extra negative value, implying that ssize_t can hold negative values at
least down to -SSIZE_MAX.

Typically ssize_t is the signed type corresponding to the unsigned type
size_t, but as far as I can tell POSIX doesn't require that.

Note that printf's "%zu" format takes an argument of type size_t, and
"%zd" takes an argument of the signed type corresponding to size_t.
Neither ISO C nor POSIX has a name that's guaranteed to refer to this
type. (The Linux printf(3) man page says that "%zd" is for ssize_t;
apparently that's a guarantee made by Linux but not by POSIX or ISO C.)
* ptrdiff_t: signed difference between two pointers to parts of the same
object

Right. Note that it's not guaranteed that pointer subtraction cannot
overflow, but implementations typically make ptrdiff_t big enough to
prevent that.
It's not so much their mechanics but the intents and limits puzzle me a bit
so....

Are all three needed? With a clean slate, would different definitions be
better? Does C have it right to just have the two and was Posix right to add
a signed version of size_t? Would any implementation of ssize_t ever be
different from that of ptrdiff_t?

An implementation might make ssize_t a signed type of the same size as
size_t, and ptrdiff_t a *wider* signed type to guarantee that pointer
subtraction never overflows.
It seems there is or was the potential for code pointers and data pointers
to be different sizes, e.g. as in the old segmentation models where one
could be 16 bits and the other could be larger. If so, should there be
pointer difference and size variants for code and data or should the old
models simply never have existed? (Rhetorical!) With x86-64 should C have
different sizes of code and data pointers? (I sure hope not.)

By "code pointers", I presume you mean function pointers. In ISO C,
there's no requirement, or even implication, that function pointers and
object pointers are the same size. C does not support arithmetic on
function pointers or sizeof on functions, so function pointers are
irrelevant to the characteristics of size_t, ssize_t, and ptrdiff_t.

The definition of the POSIX dlsym() function implies that a function
pointer (at least one defined in a shared library) can be stored in a
void* without loss of information. But I don't think POSIX says
anything about arithmetic on function pointers.
If an implementation allowed a single object to be bigger than half the
address space could operations on it break code using ssize_t and ptrdiff_t,
when the result is out of range of the signed type?

There's no requirement for ssize_t or ptrdiff_t to be the same size as
size_t, and I think there have been implementations where ptrdiff_t is
wider than size_t.

On the other hand, there's no requirement for an implementation to make
ptrdiff_t wide enough to prevent overflow on pointer subtraction.
These are the only types I am aware of which are designed specifically to
represent quantities of bytes of memory. Does C have any others that I have
missed?

Not that I can think of.
 
M

Malcolm McLean

Is amd64 a "weird and wonderful" architecture?

It has 32-bit int while size_t and ssize_t are 64-bit.
But how many objects of greater than 2GB does the average program need?
Remember we're talking about flat objects here, not a tree with lots of
embedded images, for example.
Such objects might become common as memory sizes increase and people start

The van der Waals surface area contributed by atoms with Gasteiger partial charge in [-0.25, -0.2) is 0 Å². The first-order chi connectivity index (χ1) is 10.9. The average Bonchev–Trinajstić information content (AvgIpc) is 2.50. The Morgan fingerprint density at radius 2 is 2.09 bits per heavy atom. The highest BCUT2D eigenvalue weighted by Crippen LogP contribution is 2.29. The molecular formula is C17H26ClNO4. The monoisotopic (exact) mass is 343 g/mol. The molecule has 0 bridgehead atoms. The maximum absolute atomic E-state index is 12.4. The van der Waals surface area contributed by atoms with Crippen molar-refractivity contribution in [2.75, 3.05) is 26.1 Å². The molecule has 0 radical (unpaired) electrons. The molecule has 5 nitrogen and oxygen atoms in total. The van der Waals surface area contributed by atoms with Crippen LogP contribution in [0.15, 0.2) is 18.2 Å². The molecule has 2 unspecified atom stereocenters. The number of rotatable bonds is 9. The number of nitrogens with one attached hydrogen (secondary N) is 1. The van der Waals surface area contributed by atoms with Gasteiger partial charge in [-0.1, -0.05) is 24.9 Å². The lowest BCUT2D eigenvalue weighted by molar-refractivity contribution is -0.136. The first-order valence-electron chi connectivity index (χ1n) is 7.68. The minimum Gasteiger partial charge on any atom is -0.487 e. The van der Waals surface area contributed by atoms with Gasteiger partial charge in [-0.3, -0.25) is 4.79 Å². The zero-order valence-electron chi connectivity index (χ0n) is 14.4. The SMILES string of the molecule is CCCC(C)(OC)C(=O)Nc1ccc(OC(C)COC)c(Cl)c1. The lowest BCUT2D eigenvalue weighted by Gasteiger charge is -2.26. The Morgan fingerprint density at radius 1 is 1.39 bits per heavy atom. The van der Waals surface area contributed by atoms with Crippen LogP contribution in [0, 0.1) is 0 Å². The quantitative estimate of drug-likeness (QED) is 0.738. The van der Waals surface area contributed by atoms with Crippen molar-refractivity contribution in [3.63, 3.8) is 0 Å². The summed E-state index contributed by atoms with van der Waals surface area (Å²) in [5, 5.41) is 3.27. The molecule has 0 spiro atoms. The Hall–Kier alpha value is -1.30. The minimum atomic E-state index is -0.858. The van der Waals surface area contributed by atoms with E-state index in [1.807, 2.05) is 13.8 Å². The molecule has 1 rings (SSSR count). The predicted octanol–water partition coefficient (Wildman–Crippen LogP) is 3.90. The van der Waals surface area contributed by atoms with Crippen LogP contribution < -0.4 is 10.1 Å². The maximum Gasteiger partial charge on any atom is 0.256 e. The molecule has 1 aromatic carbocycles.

using computer for presently unheard-of applications. But somehow I don't
think people will be using a language which insists that index variables
be something called a size_t.
 
B

BartC

Are all three needed? With a clean slate, would different definitions be
better? Does C have it right to just have the two and was Posix right to
add a signed version of size_t?

In a new language, you don't really want untidy features such as these. I
think even in C itself, they were bolted on decades later. The problems they
are trying to solve can be appreciated, but how do other languages deal with
them?
Would any implementation of ssize_t ever be different from that of
ptrdiff_t?

In general, if a 32-bit (char) pointer can cover a 0 to 4 billion range,
then the difference between two pointers is going to need a range of +/- 4
billion. However a pointer might have that range, yet a single object might
be limited to 2 billion in size. They are solving different problems.

An actual language however could simply not allow one pointer to be
subtracted from another (solving that problem!). I think even C only allows
this between two pointers within the same object; so if objects have a
2-billion limit, then that also solves the problem in this instance.
If an implementation allowed a single object to be bigger than half the
address space could operations on it break code using ssize_t and
ptrdiff_t, when the result is out of range of the signed type?

There would be something wrong if an object was bigger than could be
represented by ssize_t.

To simplify the problems a little, in most cases the choices for all these
types are going to be either signed or unsigned, and either 32 or 64 bits!
Four options. Signed 64-bits covers all the possibilities, if you want to
keep things simple.
 
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J

James Harris

Malcolm McLean said:
....

Not really. My view is that int should be the natural integer size for the
machine, therefore the default choice for an index variable, also the type
you pass to malloc.

You mean that an int should be the size of an address? That makes sense. At
least, the integer type which is most used should be the one that is the
same size as an address. Then the programmer by default gets a "safe"
integer and yet is not precluded from choosing a smaller one if desired.

Two issues, i.e., 1. that implementations don't always work that way and 2.
programs often index arrays with ints, intersect in an unfortunate way. AIUI
one should probably make loop index variables size_t but they are often made
int type because int is more familiar and normally works.